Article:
Lydia heard the first woman laughed before she answered.
“I know. I admit I’m jealous. You two are so great. Have George talk to Len for me, will you? I think Len has forgotten what romance is. I can’t remember the last time he kissed my neck and made me giggle. Maybe if I held the TV remote for ransom, he might get motivated.”
There was more laughter, the sound of the stall doors opening and water running, and finally hands being washed. The rustle of paper towels filled a momentary silence without further chatter. Lydia sighed with frustration when they started talking again.
“I don’t get it. I bet she’s not even our age. Why would someone as good-looking as that woman not have a man in her life?” Lana pondered.
“Lord—that’s an easy answer, which you would have figured out yourself if George hadn’t scrambled your brain kissing you on the neck,” non-Lana answered. “She’s obviously a total bitch to live with. Did you hear the way she talked to her server? Who would want to put up with that bitchy criticism all the time? No one looks that good. Her last man is probably even now in bed with an ugly woman who talks all sweetie, baby to him.”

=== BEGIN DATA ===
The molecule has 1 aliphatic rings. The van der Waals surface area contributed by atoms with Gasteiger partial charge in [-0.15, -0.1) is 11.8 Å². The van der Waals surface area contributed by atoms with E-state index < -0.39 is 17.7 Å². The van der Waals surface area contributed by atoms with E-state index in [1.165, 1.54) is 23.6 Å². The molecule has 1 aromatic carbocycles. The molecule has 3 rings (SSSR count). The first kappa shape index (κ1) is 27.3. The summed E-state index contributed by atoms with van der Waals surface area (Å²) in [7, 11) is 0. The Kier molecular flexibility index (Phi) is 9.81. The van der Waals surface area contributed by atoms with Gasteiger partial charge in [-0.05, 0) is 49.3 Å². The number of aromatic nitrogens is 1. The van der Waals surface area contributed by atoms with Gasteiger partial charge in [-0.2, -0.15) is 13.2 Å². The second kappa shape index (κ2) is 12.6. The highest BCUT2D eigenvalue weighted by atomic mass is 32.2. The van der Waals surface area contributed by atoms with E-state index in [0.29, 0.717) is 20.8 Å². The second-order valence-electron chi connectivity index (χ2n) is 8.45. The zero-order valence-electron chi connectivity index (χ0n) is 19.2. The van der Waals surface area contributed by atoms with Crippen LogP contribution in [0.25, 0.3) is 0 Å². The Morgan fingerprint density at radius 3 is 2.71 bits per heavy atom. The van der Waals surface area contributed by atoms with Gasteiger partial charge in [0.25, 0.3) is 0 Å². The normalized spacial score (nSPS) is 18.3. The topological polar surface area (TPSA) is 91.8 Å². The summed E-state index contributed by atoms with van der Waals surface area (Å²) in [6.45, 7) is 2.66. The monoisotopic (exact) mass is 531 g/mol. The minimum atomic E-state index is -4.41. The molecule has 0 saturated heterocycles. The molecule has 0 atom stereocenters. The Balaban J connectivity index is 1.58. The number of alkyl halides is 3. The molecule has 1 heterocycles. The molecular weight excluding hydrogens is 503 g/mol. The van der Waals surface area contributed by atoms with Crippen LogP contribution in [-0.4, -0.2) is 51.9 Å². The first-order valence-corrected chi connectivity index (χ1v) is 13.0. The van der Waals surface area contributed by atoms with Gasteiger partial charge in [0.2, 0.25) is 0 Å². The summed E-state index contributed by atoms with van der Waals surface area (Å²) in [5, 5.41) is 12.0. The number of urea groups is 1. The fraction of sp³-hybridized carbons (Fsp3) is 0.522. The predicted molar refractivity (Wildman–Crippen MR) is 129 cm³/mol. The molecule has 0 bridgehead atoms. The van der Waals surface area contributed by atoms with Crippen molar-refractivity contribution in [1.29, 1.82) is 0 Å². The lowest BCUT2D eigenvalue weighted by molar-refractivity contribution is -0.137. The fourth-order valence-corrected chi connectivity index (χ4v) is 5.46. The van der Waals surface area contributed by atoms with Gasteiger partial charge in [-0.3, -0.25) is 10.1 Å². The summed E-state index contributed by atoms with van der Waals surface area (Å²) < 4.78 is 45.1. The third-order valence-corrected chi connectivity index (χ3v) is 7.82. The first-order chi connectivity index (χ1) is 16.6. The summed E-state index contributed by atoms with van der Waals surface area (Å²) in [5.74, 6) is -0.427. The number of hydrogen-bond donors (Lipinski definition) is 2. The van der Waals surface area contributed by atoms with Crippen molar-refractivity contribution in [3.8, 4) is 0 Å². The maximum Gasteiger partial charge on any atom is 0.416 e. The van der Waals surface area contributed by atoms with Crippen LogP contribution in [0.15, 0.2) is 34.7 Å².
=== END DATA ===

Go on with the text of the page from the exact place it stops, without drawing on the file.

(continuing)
“You don’t even know her story. That’s an awful thing to say,” Lana said, laughing at her slightly drunk friend’s joke.
“Yes—awful to say, but also probably true,” non-Lana said with a snide self-confidence, bumping open the door. “Come on, I’m ready to go dancing. The guys are waiting. It feels like prom all over again.”
Their laughter faded as they walked out the door and away.
Inside her hiding place, Lydia stared at the back of the stall door and breathed through the discomfort of what she had heard. The pain was familiar, but it had been a while since she’d overheard such a sharp critique of herself. Normally, criticism like that only came from her daughter, but even Lauren cloaked her displeasure in innuendo instead of cold words.